Therapy for abuse, combat, or other forms of trauma
The research literature for helping adult survivors of traumatic events suggests that you and your therapist should consider a different treatment approach depending on whether you are coming to therapy to work through a single traumatic event that occurred one time versus multiple traumatic events in your past.
For adults who are coming to work through multiple past traumatic events, Christine Courtois and Julian Ford have done research for several years about how to best help adult survivors of repeated trauma. They propose a 3 stage process for therapy with adult survivors of this kind of trauma or abuse. The 3 stages are:
- Phase one: Working on issues of personal safety, stabilizing current symptoms, and engaging in treatment
- Phase two: Working on emotional processing of the trauma
- Phase three: Consolidating treatment gains
For many adult survivors, this form of therapy will take between one to two years to complete.
There are several evidence based therapies that are geared more toward processing a single event. Cognitive processing therapy (CPT), Prolonged Exposure Therapy (PE), and Eye-Movement Desensitization Reprocessing (EMDR) are all evidence based practices. We prefer the use of Cognitive Processing Therapy due to its substantial evidence based, its emphasis on correcting trauma-related cognitive errors, and the relatively less stressful nature of CPT compared to PE. In CPT, after learning some techniques to help you cope with the stress of talking about past trauma, your therapist will ask you to write out your narrative of what happened. Then, you will be asked to journal about the event repeatedly, and to take the journal into session for help in working through the trauma.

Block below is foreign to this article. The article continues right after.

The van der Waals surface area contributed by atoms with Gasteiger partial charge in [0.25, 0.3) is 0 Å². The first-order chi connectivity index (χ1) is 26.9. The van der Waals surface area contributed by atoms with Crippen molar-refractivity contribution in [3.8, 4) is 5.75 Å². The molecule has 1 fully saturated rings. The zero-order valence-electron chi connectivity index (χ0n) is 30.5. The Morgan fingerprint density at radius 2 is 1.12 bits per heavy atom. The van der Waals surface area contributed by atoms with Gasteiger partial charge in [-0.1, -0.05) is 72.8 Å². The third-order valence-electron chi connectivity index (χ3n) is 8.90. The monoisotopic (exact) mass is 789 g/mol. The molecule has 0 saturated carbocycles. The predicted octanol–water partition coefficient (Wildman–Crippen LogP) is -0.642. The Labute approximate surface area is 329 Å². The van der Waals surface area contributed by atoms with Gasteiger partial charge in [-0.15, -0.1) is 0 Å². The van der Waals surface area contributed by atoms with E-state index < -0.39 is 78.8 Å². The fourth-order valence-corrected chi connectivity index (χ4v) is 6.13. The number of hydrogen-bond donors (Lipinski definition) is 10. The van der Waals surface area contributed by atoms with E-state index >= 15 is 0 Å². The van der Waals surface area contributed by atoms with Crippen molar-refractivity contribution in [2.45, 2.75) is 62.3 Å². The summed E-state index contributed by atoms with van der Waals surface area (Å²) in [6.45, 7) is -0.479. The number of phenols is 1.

Many times survivors of trauma need additional help in learning coping skills for dealing with the stress of talking about before trying to do. This idea is explicitly addressed in Courtois and Ford’s model for treating survivors of complex trauma. We frequently recommend Skills Training in Affect and Interpersonal Regulation (STAIR) as an evidence based treatment for dealing with trauma related symptoms. STAIR can be particularly helpful if completed before attempting CPT or another therapy geared toward trauma processing. In STAIR, your therapist will help you learn coping skills for trauma related symptoms without asking you to talk about the traumatic event or events themselves. For most adults, this serves to reduce their traumatic stress symptoms without creating stress to participate in the therapy.